notes, scribbled by a toddler, are priceless keepsakes. They can also be hard to read,
thanks to spelling errors and tangled lettering. But all those mistakes forcing you to guess what they've scribbled are actually quite sophisticated markings.
You know, for a toddler.
And they mean a lot more than the words they express. New research from
Washington University in St. Louis suggests that children as young as 3
recognize and follow important rules and patterns that dictate how letters fit
together to make words.
show that children begin to learn about the statistics of written language, for
example about which letters often appear together and which letters appear
together less often, before they learn how letters represent the sounds of a
language,” Rebecca Treiman, a professor of psychological and
brain sciences in Arts & Sciences who co-authored the study, said.
The value of
phonics is undeniable. Understanding how the letters in written words reflect
the sounds used in spoken words is a significant part of learning how to read
and write. However, this awareness doesn't typically show up until the age of 5
or 6—when children begin "sounding out their words" in school.
As they get
older and more comfortable using this sound-based method of learning, their
spelling improves. For example, in the beginning, the word "crumb"
may be spelled "crm" and later changed to "crum." Eventually, they will learn about
the letter 'b' and all of those tricky silent letters buried deep
within the English language. But please ... baby steps.
What we know
about education is that children are listening and doing their best to use
letters to symbolize some of the words. The longer they do it, the better their
But what about younger children who haven't yet mastered the art of phonics? Can they improve
Treiman, it is possible. "Our study
found improvements over this period, with spellings becoming more word-like in
appearance over the preschool years in a group of children who did not yet use
letters to stand for sounds," she said.
The key here is exposure. Read to them, show them the words and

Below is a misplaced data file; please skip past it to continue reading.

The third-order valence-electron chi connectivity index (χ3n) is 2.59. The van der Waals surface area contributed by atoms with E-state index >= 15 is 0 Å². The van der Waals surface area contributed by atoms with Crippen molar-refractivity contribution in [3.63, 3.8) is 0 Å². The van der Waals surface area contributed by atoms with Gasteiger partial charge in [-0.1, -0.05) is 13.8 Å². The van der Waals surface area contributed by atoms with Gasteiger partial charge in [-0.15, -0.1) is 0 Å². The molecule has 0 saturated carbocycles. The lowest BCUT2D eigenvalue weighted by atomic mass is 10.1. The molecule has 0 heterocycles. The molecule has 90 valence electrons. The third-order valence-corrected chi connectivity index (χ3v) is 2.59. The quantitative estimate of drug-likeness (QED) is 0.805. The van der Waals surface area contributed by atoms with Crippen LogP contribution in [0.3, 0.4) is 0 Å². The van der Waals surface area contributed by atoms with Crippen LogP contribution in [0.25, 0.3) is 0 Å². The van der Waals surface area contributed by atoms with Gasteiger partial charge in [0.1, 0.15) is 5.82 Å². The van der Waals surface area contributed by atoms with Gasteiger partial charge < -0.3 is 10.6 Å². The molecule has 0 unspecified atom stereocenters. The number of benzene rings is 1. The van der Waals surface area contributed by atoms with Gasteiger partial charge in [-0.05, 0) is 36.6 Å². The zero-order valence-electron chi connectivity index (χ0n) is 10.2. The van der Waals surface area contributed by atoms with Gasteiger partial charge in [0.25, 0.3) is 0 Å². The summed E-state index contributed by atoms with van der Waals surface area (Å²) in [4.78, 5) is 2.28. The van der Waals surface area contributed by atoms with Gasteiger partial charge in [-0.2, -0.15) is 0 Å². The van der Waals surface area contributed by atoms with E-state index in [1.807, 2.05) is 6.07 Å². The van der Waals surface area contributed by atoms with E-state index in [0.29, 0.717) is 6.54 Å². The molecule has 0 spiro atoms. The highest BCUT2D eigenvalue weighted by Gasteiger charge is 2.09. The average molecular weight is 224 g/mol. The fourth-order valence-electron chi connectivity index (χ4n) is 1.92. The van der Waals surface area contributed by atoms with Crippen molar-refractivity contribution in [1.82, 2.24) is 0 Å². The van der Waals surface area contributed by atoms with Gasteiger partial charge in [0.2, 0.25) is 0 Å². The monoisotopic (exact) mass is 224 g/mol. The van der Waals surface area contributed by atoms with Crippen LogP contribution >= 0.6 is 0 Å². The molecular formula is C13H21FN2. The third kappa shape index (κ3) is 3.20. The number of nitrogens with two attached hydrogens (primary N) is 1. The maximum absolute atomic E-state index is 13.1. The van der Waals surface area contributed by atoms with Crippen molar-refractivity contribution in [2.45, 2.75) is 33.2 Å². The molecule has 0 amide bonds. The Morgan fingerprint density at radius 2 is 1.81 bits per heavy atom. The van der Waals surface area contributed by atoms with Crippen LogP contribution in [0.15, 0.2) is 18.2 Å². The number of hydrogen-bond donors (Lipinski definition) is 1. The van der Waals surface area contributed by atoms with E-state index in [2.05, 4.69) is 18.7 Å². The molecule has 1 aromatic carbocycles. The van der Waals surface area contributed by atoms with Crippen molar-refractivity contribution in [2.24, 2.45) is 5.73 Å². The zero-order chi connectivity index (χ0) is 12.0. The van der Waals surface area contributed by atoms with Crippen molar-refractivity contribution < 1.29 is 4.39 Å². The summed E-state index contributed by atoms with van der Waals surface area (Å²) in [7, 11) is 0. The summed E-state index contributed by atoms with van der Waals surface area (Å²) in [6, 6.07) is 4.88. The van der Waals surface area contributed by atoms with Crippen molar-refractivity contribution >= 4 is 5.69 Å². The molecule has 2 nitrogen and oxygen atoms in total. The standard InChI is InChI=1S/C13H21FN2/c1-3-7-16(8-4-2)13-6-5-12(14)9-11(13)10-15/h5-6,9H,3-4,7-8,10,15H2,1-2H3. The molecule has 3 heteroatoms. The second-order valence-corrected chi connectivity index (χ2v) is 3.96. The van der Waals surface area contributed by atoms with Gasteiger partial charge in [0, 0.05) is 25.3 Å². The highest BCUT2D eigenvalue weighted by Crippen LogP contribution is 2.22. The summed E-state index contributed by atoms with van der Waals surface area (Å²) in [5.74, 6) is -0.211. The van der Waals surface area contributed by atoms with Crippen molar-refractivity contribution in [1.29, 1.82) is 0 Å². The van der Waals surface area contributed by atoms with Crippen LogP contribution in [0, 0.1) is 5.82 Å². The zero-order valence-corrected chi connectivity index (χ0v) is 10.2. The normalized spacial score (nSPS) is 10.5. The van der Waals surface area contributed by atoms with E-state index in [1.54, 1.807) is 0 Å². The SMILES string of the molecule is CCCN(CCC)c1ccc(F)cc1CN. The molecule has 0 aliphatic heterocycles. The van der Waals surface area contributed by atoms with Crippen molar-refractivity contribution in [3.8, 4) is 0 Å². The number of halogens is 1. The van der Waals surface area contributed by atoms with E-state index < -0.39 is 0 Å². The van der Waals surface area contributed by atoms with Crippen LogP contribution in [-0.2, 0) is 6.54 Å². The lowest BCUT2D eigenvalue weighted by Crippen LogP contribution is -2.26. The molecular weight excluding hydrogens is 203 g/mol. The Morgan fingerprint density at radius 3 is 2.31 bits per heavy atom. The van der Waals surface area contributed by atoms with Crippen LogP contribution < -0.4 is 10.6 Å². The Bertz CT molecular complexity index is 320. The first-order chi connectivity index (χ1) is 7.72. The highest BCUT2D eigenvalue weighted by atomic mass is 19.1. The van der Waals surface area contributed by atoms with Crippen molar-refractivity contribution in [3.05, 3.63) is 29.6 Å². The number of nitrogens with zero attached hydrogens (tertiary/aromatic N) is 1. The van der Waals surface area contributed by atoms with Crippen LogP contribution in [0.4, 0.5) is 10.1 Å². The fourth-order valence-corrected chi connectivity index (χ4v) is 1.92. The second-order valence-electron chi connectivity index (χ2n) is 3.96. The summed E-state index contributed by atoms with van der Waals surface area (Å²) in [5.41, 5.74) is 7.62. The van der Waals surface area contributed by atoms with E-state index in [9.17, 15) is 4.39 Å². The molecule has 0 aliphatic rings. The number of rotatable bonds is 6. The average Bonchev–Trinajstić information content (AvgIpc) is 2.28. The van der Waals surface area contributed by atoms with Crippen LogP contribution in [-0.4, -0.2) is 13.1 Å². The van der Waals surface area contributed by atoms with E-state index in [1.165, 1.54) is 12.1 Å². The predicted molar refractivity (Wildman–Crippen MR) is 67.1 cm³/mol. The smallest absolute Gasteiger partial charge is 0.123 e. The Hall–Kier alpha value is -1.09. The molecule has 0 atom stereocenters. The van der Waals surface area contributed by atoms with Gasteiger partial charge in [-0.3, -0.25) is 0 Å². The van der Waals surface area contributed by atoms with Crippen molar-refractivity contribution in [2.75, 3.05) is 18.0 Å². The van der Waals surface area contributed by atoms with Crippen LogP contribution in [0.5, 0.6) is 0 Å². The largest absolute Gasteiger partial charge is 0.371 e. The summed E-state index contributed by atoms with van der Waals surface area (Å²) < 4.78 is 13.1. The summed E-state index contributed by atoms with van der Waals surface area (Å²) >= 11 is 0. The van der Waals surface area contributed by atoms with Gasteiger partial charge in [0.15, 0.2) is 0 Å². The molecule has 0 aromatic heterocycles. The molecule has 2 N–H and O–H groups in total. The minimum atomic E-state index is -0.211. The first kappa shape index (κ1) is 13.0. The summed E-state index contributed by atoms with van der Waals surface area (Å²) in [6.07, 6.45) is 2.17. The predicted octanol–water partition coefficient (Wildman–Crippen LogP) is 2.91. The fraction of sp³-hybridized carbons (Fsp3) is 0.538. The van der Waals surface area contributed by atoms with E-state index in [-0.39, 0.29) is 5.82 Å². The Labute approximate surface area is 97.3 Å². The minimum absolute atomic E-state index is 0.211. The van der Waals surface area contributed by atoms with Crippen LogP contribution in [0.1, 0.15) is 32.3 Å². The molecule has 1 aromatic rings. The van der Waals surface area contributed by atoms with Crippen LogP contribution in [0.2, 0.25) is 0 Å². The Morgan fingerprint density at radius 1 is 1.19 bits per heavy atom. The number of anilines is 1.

do so often.
To find these results, the researchers analyzed the spellings of 179 children—ages 3 years, 2 months to 5 years, 6
months—all of whom were prephonological spellers (a fancy way of saying they sound it
out). On average, older spellers were rated higher, because their spelling was
more word-like on various measures, including length, use of different letters
within words and combinations of letters.
the word "fepiri" was written by a 5-year-old when asked
to spell “touch.” Sure, it’s not even close, but look at that structure—it's
beautiful. When a 4-year-old was asked to do the same, "fpbczs" was produced.
Which one looks
more like a pronounceable word? Specifically, the 5-year-old's spelling conforms more closely to our understanding of where vowels and consonants appear in words.
spelling makes sense as an attempt to represent sounds, the older child’s
effort shows that he or she knows more about the appearance of English words,”
What does this
mean for parents hoping to raise very literate future learners? The key here is exposure. Read to them, show them the words, and
do so often. The more they see the written word, the stronger their foundation
will be for understanding the complex world of spelling in the future.
And there is probably already an app for that, but it will mean a lot more coming from you (research shows that, too).